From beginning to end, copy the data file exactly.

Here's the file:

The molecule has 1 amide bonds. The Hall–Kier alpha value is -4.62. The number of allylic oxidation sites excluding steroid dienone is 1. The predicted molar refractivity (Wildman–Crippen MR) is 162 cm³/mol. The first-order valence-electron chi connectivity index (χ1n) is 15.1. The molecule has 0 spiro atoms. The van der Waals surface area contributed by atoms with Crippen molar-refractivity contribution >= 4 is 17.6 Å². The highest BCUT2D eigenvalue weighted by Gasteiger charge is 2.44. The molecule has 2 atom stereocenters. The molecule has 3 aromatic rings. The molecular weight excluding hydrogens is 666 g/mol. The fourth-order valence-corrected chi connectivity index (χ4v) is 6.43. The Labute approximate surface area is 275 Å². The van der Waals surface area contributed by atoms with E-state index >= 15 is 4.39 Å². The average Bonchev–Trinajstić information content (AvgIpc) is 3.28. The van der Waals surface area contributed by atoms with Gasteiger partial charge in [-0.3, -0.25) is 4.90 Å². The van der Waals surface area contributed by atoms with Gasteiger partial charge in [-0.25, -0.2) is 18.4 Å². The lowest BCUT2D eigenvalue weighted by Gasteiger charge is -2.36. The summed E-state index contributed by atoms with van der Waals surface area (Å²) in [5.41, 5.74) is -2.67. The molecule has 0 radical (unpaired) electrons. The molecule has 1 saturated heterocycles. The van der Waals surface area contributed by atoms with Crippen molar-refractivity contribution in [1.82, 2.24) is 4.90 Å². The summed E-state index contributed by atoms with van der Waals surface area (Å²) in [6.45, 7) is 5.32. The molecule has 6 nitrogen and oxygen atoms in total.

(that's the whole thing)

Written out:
The molecule has 1 amide bonds. The Hall–Kier alpha value is -4.62. The number of allylic oxidation sites excluding steroid dienone is 1. The predicted molar refractivity (Wildman–Crippen MR) is 162 cm³/mol. The first-order valence-electron chi connectivity index (χ1n) is 15.1. The molecule has 0 spiro atoms. The van der Waals surface area contributed by atoms with Crippen molar-refractivity contribution >= 4 is 17.6 Å². The highest BCUT2D eigenvalue weighted by Gasteiger charge is 2.44. The molecule has 2 atom stereocenters. The molecule has 3 aromatic rings. The molecular weight excluding hydrogens is 666 g/mol. The fourth-order valence-corrected chi connectivity index (χ4v) is 6.43. The Labute approximate surface area is 275 Å². The van der Waals surface area contributed by atoms with E-state index >= 15 is 4.39 Å². The average Bonchev–Trinajstić information content (AvgIpc) is 3.28. The van der Waals surface area contributed by atoms with Gasteiger partial charge in [-0.3, -0.25) is 4.90 Å². The van der Waals surface area contributed by atoms with Gasteiger partial charge in [-0.25, -0.2) is 18.4 Å². The lowest BCUT2D eigenvalue weighted by Gasteiger charge is -2.36. The summed E-state index contributed by atoms with van der Waals surface area (Å²) in [5.41, 5.74) is -2.67. The molecule has 0 radical (unpaired) electrons. The molecule has 1 saturated heterocycles. The van der Waals surface area contributed by atoms with Crippen molar-refractivity contribution in [1.82, 2.24) is 4.90 Å². The summed E-state index contributed by atoms with van der Waals surface area (Å²) in [6.45, 7) is 5.32. The molecule has 6 nitrogen and oxygen atoms in total.